HEARING OFFICER: Okay, [Petitioner], do you have any questions?
[Petitioner]: I do, but I just want to say I'm very tired, and after I question Mrs. Koeppel, I'd like to stop.
HEARING OFFICER: For lunch you mean?
HEARING OFFICER: For the day.
HEARING OFFICER: I'm afraid I cannot honor that request, I will allow a break which we can take right now.
[PETITIONER]: I do have a scheduled appointment. I'm having an EEG, I was in a car accident, I did have a concussion.
HEARING OFFICER: No, I have to say to you [Petitioner] (interposing).
[PETITIONER]: I do have a doctor's note (interposing).
HEARING OFFICER: This hearing has been scheduled for May 5th for some time now, and it's; I don't care whether you've got a doctor's note.
[PETITIONER]: I did have a car accident recently (interposing).
HEARING OFFICER: You can call that doctor and you can (interposing).
[PETITIONER]: I am suffering from a concussion, and I'm feeling fatigued. I have a scheduled appointment (interposing).
HEARING OFFICER: When did you have a car accident?
[PETITIONER]: April 1st.
HEARING OFFICER: Did they; and when did you have your last appointment with this doctor? And what time is your appointment today.
[PETITIONER]: One thirty.
HEARING OFFICER: And where is the doctor?
[PETITIONER]: In the village.
HEARING OFFICER: And how long is your appointment going to take?
[PETITIONER]: It's an EEG, as long as an EEG takes. His name is Dr. Scott Warner, Dr. Scott Warner.
HEARING OFFICER: I have to tell you that I am dismayed that you in the face of this hearing, make an appointment; you had every; you had many possible dates you could have chosen from, you didn't have to choose this. The hearing has been going on for over a month now, your child is awaiting placement (interposing).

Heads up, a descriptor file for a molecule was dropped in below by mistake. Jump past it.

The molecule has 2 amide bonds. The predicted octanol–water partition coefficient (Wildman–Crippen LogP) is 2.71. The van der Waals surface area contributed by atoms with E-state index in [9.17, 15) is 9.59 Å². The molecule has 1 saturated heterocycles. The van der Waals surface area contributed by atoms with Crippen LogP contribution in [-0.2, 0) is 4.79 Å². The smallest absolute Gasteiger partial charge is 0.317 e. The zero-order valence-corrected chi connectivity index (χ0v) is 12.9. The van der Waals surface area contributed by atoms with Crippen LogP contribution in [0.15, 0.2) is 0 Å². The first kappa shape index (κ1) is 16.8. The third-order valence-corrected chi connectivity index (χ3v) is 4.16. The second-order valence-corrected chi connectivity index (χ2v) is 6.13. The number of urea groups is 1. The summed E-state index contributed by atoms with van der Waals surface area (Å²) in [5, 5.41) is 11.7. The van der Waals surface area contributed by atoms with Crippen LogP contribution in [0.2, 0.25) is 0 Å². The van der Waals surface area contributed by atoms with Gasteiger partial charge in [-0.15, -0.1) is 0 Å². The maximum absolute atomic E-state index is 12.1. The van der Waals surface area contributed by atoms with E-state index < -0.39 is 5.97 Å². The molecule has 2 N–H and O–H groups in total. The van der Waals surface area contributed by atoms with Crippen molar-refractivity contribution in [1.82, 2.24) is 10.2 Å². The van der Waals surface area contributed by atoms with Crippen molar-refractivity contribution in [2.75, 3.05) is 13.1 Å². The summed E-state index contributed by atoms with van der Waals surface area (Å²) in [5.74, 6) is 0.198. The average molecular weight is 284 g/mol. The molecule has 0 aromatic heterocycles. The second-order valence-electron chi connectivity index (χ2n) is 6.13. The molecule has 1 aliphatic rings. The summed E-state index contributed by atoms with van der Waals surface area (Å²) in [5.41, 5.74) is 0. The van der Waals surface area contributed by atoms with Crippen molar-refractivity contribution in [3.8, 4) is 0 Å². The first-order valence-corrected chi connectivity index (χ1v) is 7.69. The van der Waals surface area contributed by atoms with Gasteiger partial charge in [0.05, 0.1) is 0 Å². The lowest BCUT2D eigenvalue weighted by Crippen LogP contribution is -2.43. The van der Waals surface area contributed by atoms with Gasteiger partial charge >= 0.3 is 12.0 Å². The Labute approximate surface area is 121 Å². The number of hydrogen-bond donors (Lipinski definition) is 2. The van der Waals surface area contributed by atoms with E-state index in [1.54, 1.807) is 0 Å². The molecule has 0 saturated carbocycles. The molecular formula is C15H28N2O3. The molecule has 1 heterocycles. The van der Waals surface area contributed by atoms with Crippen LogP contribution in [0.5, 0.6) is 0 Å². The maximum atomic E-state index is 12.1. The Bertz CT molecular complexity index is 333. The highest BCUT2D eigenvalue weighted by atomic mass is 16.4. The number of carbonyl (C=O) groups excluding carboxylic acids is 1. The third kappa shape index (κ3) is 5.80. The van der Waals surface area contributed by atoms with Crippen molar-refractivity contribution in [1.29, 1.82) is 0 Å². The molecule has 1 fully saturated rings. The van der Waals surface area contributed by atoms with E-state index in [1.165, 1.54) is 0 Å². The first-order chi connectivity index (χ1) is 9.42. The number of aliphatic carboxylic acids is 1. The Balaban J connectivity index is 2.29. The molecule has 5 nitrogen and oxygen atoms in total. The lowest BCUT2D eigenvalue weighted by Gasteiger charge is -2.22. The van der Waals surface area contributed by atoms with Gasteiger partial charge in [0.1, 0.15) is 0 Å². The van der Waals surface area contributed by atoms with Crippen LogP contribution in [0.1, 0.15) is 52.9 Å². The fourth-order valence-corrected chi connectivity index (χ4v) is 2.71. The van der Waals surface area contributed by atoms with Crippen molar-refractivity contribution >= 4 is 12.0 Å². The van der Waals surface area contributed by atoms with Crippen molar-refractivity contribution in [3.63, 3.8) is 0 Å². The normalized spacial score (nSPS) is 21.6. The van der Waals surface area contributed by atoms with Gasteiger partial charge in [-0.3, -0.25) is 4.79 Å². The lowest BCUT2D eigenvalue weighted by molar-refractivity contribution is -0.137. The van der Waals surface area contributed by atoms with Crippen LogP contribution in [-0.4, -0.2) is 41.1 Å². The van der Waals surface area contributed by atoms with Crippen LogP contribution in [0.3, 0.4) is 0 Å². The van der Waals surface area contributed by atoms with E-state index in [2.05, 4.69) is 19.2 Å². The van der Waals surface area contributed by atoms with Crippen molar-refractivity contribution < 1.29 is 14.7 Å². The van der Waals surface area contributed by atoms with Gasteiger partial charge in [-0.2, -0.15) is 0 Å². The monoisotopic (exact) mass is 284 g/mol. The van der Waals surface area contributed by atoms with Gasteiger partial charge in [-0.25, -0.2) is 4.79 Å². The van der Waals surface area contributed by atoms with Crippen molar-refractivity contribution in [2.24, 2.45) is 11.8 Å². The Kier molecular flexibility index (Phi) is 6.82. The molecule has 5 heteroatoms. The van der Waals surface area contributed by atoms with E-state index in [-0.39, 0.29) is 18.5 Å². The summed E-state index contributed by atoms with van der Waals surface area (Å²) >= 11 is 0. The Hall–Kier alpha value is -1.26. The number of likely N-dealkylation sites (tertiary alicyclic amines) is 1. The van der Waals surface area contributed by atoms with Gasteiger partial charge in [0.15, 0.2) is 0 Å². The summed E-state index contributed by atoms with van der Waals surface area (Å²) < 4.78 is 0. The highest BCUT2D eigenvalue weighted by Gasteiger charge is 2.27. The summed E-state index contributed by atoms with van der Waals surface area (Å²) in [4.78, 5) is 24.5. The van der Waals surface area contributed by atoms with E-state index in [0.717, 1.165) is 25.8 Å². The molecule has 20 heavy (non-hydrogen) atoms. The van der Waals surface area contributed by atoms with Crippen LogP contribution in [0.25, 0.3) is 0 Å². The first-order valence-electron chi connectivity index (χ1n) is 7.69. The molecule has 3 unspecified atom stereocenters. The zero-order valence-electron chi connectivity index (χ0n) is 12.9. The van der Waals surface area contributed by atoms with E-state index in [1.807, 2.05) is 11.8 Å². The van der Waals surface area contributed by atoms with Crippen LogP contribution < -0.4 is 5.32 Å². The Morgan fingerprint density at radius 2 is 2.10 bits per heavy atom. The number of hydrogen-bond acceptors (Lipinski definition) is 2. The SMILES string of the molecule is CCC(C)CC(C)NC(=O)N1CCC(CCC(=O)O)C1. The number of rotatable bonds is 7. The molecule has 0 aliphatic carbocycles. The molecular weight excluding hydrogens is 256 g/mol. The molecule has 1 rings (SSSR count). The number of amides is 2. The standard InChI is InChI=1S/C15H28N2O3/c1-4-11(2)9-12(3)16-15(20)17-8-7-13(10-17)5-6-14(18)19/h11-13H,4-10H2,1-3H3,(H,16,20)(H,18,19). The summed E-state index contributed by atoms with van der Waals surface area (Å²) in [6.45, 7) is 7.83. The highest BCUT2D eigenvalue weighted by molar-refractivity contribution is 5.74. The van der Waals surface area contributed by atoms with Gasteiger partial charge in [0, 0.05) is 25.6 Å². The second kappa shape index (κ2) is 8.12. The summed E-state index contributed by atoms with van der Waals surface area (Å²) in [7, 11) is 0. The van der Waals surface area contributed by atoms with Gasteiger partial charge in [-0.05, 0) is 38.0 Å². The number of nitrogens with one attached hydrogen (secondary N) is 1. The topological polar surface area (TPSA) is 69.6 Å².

[PETITIONER]: I did not anticipate that it would go on and on and on.
HEARING OFFICER: Well, you could very well have anticipated it, you're not new to these hearings, you have been at hearings before, you know how long the previous one took.
[PETITIONER]: I did not select the time or cater it to this, I thought (interposing).
HEARING OFFICER: You could have chosen a date for your EEG different from May 5th.
[PETITIONER]: I asked for the soonest available one.
HEARING OFFICER: I suggest you call that doctor and you change that date, and that you do so right now. (overlap) This is a month after your accident, I do not see the urgency connected with that, I do see a greater urgency connected with this matter, and I'm directing you to call that doctor and tell him that you cannot make that appointment. And I want you to do that right now. This has priority. You were in an accident over a month ago.
[PETITIONER]: Are you a physician?
HEARING OFFICER: No, I am not a physician.
[PETITIONER]: Then how can you make a determination that I'm okay.
HEARING OFFICER: I haven't made a determination that you're okay, I've made a determination that this has priority, I've seen you here today, I've seen you functioning and I've reached the conclusion that you've not going to be prejudiced by putting off your EEG. I'd like you to go out and have some lunch and call that doctor. And we'll take a recess right now for just that purpose.
[PETITIONER]: I'm feeling ill.
HEARING OFFICER: I want you to take a break, and to have lunch.
[PETITIONER]: I know what you want me to do, but I am feeling ill.
HEARING OFFICER: You take a break; we are off the record, if you are here today, I am saying to you, go out and have some lunch and recover whatever strength you have, and we will resume, and you will resume, and you will call that doctor, and you will put off that appointment. I'm not going to brook this delay, it's for the benefit of your child, and you're just unnecessarily delaying this, you came here, you knew you had a hearing, you nevertheless made an appointment for a doctor at 1:30.
[PETITIONER]: That was the only time (interposing).
HEARING OFFICER: Not only did you come here, but you came here an hour and a half late, almost, thus precipitating the likelihood that we will not finish by 1:30.
[PETITIONER]: I explained why I was an hour and a half late, this is the explanation why I was an hour and a half late.